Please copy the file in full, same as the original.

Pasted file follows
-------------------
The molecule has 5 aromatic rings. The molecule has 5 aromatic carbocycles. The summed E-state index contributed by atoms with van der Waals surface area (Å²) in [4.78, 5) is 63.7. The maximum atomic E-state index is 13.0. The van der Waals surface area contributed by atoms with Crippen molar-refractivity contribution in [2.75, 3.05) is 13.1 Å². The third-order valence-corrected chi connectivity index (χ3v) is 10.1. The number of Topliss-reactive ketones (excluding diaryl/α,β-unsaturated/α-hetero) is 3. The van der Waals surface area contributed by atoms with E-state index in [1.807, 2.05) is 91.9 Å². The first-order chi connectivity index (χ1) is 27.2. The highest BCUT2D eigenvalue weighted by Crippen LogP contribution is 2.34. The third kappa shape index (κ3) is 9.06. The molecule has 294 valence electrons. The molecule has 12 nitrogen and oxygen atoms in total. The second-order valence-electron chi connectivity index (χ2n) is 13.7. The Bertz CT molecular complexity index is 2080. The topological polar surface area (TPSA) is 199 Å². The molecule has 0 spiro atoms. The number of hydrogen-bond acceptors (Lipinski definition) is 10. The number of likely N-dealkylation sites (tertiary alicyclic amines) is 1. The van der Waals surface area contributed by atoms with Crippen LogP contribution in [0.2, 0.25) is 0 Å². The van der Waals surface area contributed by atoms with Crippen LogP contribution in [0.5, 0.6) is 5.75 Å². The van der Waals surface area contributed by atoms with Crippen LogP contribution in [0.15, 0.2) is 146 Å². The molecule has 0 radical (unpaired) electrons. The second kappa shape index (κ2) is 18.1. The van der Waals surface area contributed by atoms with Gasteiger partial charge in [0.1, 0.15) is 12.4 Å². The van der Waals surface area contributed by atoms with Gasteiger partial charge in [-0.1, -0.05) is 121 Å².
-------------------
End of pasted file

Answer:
The molecule has 5 aromatic rings. The molecule has 5 aromatic carbocycles. The summed E-state index contributed by atoms with van der Waals surface area (Å²) in [4.78, 5) is 63.7. The maximum atomic E-state index is 13.0. The van der Waals surface area contributed by atoms with Crippen molar-refractivity contribution in [2.75, 3.05) is 13.1 Å². The third-order valence-corrected chi connectivity index (χ3v) is 10.1. The number of Topliss-reactive ketones (excluding diaryl/α,β-unsaturated/α-hetero) is 3. The van der Waals surface area contributed by atoms with E-state index in [1.807, 2.05) is 91.9 Å². The first-order chi connectivity index (χ1) is 27.2. The highest BCUT2D eigenvalue weighted by Crippen LogP contribution is 2.34. The third kappa shape index (κ3) is 9.06. The molecule has 294 valence electrons. The molecule has 12 nitrogen and oxygen atoms in total. The second-order valence-electron chi connectivity index (χ2n) is 13.7. The Bertz CT molecular complexity index is 2080. The topological polar surface area (TPSA) is 199 Å². The molecule has 0 spiro atoms. The number of hydrogen-bond acceptors (Lipinski definition) is 10. The number of likely N-dealkylation sites (tertiary alicyclic amines) is 1. The van der Waals surface area contributed by atoms with Crippen LogP contribution in [0.2, 0.25) is 0 Å². The van der Waals surface area contributed by atoms with Crippen LogP contribution in [0.5, 0.6) is 5.75 Å². The van der Waals surface area contributed by atoms with Crippen LogP contribution in [0.15, 0.2) is 146 Å². The molecule has 0 radical (unpaired) electrons. The second kappa shape index (κ2) is 18.1. The van der Waals surface area contributed by atoms with Gasteiger partial charge in [0.1, 0.15) is 12.4 Å². The van der Waals surface area contributed by atoms with Gasteiger partial charge in [-0.1, -0.05) is 121 Å².